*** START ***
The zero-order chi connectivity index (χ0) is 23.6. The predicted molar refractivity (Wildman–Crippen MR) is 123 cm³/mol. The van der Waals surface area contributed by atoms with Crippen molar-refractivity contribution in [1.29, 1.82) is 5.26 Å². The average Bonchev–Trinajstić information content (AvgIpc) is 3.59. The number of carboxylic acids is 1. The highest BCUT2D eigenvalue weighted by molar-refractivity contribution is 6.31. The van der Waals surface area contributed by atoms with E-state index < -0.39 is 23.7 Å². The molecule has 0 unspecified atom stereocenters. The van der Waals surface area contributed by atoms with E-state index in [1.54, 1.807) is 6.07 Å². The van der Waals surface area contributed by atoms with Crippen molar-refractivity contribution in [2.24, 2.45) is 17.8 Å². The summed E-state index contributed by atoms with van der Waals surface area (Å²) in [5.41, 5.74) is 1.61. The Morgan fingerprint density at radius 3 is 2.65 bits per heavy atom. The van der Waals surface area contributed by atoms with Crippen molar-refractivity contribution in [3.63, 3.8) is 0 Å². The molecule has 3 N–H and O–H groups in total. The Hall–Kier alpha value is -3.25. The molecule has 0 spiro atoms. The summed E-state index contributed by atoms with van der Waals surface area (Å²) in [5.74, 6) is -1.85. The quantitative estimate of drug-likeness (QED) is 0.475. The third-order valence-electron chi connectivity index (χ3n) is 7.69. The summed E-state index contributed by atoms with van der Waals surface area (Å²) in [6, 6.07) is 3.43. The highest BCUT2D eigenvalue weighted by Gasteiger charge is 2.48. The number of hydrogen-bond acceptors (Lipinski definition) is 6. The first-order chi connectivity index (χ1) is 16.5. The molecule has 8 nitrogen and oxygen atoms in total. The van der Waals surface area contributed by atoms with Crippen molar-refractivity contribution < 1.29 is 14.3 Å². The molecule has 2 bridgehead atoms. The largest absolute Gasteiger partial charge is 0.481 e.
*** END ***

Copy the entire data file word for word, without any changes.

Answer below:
The zero-order chi connectivity index (χ0) is 23.6. The predicted molar refractivity (Wildman–Crippen MR) is 123 cm³/mol. The van der Waals surface area contributed by atoms with Crippen molar-refractivity contribution in [1.29, 1.82) is 5.26 Å². The average Bonchev–Trinajstić information content (AvgIpc) is 3.59. The number of carboxylic acids is 1. The highest BCUT2D eigenvalue weighted by molar-refractivity contribution is 6.31. The van der Waals surface area contributed by atoms with E-state index < -0.39 is 23.7 Å². The molecule has 0 unspecified atom stereocenters. The van der Waals surface area contributed by atoms with E-state index in [1.54, 1.807) is 6.07 Å². The van der Waals surface area contributed by atoms with Crippen molar-refractivity contribution in [2.24, 2.45) is 17.8 Å². The summed E-state index contributed by atoms with van der Waals surface area (Å²) in [5.41, 5.74) is 1.61. The Morgan fingerprint density at radius 3 is 2.65 bits per heavy atom. The van der Waals surface area contributed by atoms with Crippen molar-refractivity contribution in [3.63, 3.8) is 0 Å². The molecule has 3 N–H and O–H groups in total. The Hall–Kier alpha value is -3.25. The molecule has 0 spiro atoms. The summed E-state index contributed by atoms with van der Waals surface area (Å²) in [5.74, 6) is -1.85. The quantitative estimate of drug-likeness (QED) is 0.475. The third-order valence-electron chi connectivity index (χ3n) is 7.69. The summed E-state index contributed by atoms with van der Waals surface area (Å²) in [6, 6.07) is 3.43. The highest BCUT2D eigenvalue weighted by Gasteiger charge is 2.48. The number of hydrogen-bond acceptors (Lipinski definition) is 6. The first-order chi connectivity index (χ1) is 16.5. The molecule has 8 nitrogen and oxygen atoms in total. The van der Waals surface area contributed by atoms with Crippen molar-refractivity contribution < 1.29 is 14.3 Å². The molecule has 2 bridgehead atoms. The largest absolute Gasteiger partial charge is 0.481 e.